When HBO’S Deadwood was unceremoniously canceled 13 years ago, diehard fans pleaded for a reprieve that never came. So when news broke last July that the period western would be resuscitated as a film and receive a proper ending, countless critics who (rightfully) consider it a masterpiece—not to mention legions of fans who frequented the now-defunct site SaveDeadwood.net, 2006’s version of #SaveBrooklyn99—have been awaiting the May 31 arrival of the feature-length finale. The showdown we’ve all been waiting for is here.
Deadwood never pulled in Game of Thrones numbers for HBO, but it was, in the parlance of the day, excellent water-cooler television. Visionary creator and executive producer David Milch crafted a thoroughly researched, multilayered drama of biblical proportions featuring an array of con artists, gunslingers, and whores, many of whom were based on real people from the Dakota Territory of the 1870s. Timothy Olyphant, who plays straight-arrow Sheriff Seth Bullock, and Ian McShane, as corrupt saloon owner Al Swearengen, fronted a first-rate cast that reveled in Milch’s profane and witty dialogue, often spewed in poetic, Elizabethan rhythms. (Imagine Shakespeare slamming his hand in a car door, and you have a rough idea.) As HBO stablemates Six Feet Under, The Sopranos, and The Wire started to wind down, Deadwood’s deep dive into the birth of a lawless town kept viewers hanging on every shift in the fictionalized political landscape. After a third season, HBO pulled the plug—an unimaginable move in this, the era of Peak TV—leaving a gold mine of plot resolutions woefully unexcavated.
The film picks up ten years after we last saw Swearengen scrubbing fresh blood from his barroom floor, with the denizens of Deadwood—all of them as foul-mouthed as you remember—reuniting on the verge of South Dakota’s impending statehood. “In a weird way, had the series gone on, I’m not sure we’d be at this point now,” says Carolyn Strauss, who was president of HBO Entertainment at the time of the show’s cancellation and served as an executive producer on the series and movie. “There’s something extraordinary about coming back to something 16 years after we began it and allowing the true passage of time to play a role.”
Olyphant’s Bullock is “still the same old guy” struggling with the same old anger-management issues, the actor says. “Everybody for one reason or another comes back to town, and we’re gonna find out if the whole thing explodes.” Olyphant also promises performances as compelling as Milch’s dialogue. “There were times I’d say, ‘The problem with this goddamn show is that everybody knows how to steal the scene,’” he says. “And it’s true. They’re all masters of their craft. They were ten years ago, and now they’re just better.”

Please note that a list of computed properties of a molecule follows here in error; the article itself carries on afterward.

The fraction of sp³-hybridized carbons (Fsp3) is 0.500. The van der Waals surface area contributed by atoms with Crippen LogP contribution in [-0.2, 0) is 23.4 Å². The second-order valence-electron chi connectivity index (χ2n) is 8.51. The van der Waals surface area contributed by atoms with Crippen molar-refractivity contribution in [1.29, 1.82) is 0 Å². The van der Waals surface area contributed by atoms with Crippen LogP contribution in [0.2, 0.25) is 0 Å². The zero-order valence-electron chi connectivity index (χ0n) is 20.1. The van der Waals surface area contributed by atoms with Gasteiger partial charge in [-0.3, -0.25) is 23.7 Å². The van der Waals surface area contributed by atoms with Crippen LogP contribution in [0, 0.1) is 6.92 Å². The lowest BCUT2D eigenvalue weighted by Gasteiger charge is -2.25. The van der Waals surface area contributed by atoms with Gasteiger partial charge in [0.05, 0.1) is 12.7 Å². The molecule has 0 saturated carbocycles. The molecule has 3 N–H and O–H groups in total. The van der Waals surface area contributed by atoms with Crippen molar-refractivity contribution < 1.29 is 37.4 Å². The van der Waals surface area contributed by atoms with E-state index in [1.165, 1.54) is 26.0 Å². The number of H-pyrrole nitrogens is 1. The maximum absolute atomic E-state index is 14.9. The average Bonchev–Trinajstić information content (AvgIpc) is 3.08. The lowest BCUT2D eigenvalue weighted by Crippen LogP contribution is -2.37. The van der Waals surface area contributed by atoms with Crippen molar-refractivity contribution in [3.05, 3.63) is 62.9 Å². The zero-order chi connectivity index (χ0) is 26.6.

Advance knowledge of plot points is hard to come by, but per Robin Weigert, who was plucked from obscurity as a New York theater actress to deliver a bravura performance as Calamity Jane, at least one death is imminent: A hush-hush funeral scene was filmed near the show’s Melody Ranch location in Newhall around the same time as last year’s wildfires. “The air was thick with smoke,” Weigert recalls. “There was something so big about the sense of mourning that day. It’s now part of the tremendous poignancy of that moment in the film.”
The return of Deadwood comes at a crossroads for HBO, which is ramping up production in an attempt to compete with Netflix and other streaming services. Len Amato, president of HBO Films, acknowledges that there’s a lot riding on the Deadwood movie, but only from a creative standpoint. “We know there was disappointment when the show ended,” he says. “We hear about it every year from TV critics. But the pressure on a project like this is that you want to live up to the legacy of the show, and you want to do right by David.” And by an eager fan base that will finally get to watch this series ride off into the sunset.